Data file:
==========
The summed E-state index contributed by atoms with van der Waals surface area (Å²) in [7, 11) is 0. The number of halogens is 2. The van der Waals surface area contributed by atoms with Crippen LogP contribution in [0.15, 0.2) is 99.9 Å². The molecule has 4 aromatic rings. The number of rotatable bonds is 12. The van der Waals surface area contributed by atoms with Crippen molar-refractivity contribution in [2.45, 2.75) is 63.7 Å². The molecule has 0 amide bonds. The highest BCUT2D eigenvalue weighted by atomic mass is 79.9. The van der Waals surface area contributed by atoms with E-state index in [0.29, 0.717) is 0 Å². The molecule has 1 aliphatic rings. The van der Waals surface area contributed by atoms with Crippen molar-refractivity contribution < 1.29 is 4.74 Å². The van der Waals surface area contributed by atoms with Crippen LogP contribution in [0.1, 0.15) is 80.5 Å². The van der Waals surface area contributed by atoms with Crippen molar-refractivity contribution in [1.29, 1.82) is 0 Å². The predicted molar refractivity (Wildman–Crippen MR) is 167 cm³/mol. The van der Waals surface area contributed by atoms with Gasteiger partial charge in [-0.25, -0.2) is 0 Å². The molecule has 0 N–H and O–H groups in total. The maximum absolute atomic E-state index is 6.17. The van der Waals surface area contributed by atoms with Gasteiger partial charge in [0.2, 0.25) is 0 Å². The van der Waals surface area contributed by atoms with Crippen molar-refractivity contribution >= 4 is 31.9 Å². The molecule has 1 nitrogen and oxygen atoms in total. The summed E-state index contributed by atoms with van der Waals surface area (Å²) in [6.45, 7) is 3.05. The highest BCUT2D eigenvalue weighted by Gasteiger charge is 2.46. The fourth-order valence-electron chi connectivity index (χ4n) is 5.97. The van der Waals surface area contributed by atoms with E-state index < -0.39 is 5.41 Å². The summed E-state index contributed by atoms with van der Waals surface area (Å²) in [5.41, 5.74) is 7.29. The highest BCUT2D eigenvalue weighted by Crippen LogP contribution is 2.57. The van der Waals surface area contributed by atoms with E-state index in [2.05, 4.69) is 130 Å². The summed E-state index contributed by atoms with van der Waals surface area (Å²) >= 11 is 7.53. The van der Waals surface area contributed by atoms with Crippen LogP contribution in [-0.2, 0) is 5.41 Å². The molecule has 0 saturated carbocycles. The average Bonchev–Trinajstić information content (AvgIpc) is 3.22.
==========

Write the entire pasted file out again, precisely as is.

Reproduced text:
The summed E-state index contributed by atoms with van der Waals surface area (Å²) in [7, 11) is 0. The number of halogens is 2. The van der Waals surface area contributed by atoms with Crippen LogP contribution in [0.15, 0.2) is 99.9 Å². The molecule has 4 aromatic rings. The number of rotatable bonds is 12. The van der Waals surface area contributed by atoms with Crippen molar-refractivity contribution in [2.45, 2.75) is 63.7 Å². The molecule has 0 amide bonds. The highest BCUT2D eigenvalue weighted by atomic mass is 79.9. The van der Waals surface area contributed by atoms with E-state index in [0.29, 0.717) is 0 Å². The molecule has 1 aliphatic rings. The van der Waals surface area contributed by atoms with Crippen molar-refractivity contribution < 1.29 is 4.74 Å². The van der Waals surface area contributed by atoms with Crippen LogP contribution in [0.1, 0.15) is 80.5 Å². The van der Waals surface area contributed by atoms with Crippen molar-refractivity contribution in [1.29, 1.82) is 0 Å². The predicted molar refractivity (Wildman–Crippen MR) is 167 cm³/mol. The van der Waals surface area contributed by atoms with Gasteiger partial charge in [-0.25, -0.2) is 0 Å². The molecule has 0 N–H and O–H groups in total. The maximum absolute atomic E-state index is 6.17. The van der Waals surface area contributed by atoms with Gasteiger partial charge in [0.2, 0.25) is 0 Å². The van der Waals surface area contributed by atoms with Crippen molar-refractivity contribution >= 4 is 31.9 Å². The molecule has 1 nitrogen and oxygen atoms in total. The summed E-state index contributed by atoms with van der Waals surface area (Å²) in [6.45, 7) is 3.05. The highest BCUT2D eigenvalue weighted by Gasteiger charge is 2.46. The fourth-order valence-electron chi connectivity index (χ4n) is 5.97. The van der Waals surface area contributed by atoms with E-state index < -0.39 is 5.41 Å². The summed E-state index contributed by atoms with van der Waals surface area (Å²) in [5.41, 5.74) is 7.29. The highest BCUT2D eigenvalue weighted by Crippen LogP contribution is 2.57. The van der Waals surface area contributed by atoms with E-state index in [2.05, 4.69) is 130 Å². The summed E-state index contributed by atoms with van der Waals surface area (Å²) >= 11 is 7.53. The van der Waals surface area contributed by atoms with Crippen LogP contribution in [-0.2, 0) is 5.41 Å². The molecule has 0 saturated carbocycles. The average Bonchev–Trinajstić information content (AvgIpc) is 3.22.